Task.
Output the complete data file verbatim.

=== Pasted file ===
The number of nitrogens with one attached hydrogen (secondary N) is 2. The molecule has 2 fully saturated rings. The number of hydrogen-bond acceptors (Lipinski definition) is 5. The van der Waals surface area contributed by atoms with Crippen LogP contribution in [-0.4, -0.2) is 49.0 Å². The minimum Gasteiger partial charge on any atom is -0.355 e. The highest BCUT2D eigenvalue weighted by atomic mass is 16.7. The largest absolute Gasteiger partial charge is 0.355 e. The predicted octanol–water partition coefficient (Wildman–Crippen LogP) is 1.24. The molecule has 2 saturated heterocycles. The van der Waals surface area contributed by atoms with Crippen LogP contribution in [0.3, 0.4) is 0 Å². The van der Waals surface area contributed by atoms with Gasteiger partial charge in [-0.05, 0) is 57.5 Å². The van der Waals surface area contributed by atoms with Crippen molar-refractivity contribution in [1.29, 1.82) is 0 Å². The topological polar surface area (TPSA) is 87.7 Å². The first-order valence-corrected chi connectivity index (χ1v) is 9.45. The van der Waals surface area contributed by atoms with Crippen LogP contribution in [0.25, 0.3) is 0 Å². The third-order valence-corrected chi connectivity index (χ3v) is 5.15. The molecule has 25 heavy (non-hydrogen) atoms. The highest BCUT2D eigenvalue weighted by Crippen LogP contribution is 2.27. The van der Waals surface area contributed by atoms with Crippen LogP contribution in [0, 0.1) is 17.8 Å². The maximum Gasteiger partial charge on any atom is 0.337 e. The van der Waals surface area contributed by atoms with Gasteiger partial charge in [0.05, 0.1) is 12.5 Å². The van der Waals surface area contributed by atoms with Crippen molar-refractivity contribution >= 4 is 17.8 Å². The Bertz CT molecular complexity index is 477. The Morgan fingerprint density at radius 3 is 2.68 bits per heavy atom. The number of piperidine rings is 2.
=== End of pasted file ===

The number of nitrogens with one attached hydrogen (secondary N) is 2. The molecule has 2 fully saturated rings. The number of hydrogen-bond acceptors (Lipinski definition) is 5. The van der Waals surface area contributed by atoms with Crippen LogP contribution in [-0.4, -0.2) is 49.0 Å². The minimum Gasteiger partial charge on any atom is -0.355 e. The highest BCUT2D eigenvalue weighted by atomic mass is 16.7. The largest absolute Gasteiger partial charge is 0.355 e. The predicted octanol–water partition coefficient (Wildman–Crippen LogP) is 1.24. The molecule has 2 saturated heterocycles. The van der Waals surface area contributed by atoms with Crippen LogP contribution in [0.3, 0.4) is 0 Å². The van der Waals surface area contributed by atoms with Gasteiger partial charge in [-0.05, 0) is 57.5 Å². The van der Waals surface area contributed by atoms with Crippen molar-refractivity contribution in [1.29, 1.82) is 0 Å². The topological polar surface area (TPSA) is 87.7 Å². The first-order valence-corrected chi connectivity index (χ1v) is 9.45. The van der Waals surface area contributed by atoms with Crippen LogP contribution in [0.25, 0.3) is 0 Å². The third-order valence-corrected chi connectivity index (χ3v) is 5.15. The molecule has 25 heavy (non-hydrogen) atoms. The highest BCUT2D eigenvalue weighted by Crippen LogP contribution is 2.27. The van der Waals surface area contributed by atoms with Crippen LogP contribution in [0, 0.1) is 17.8 Å². The maximum Gasteiger partial charge on any atom is 0.337 e. The van der Waals surface area contributed by atoms with Gasteiger partial charge in [0.05, 0.1) is 12.5 Å². The van der Waals surface area contributed by atoms with Crippen molar-refractivity contribution >= 4 is 17.8 Å². The Bertz CT molecular complexity index is 477. The Morgan fingerprint density at radius 3 is 2.68 bits per heavy atom. The number of piperidine rings is 2.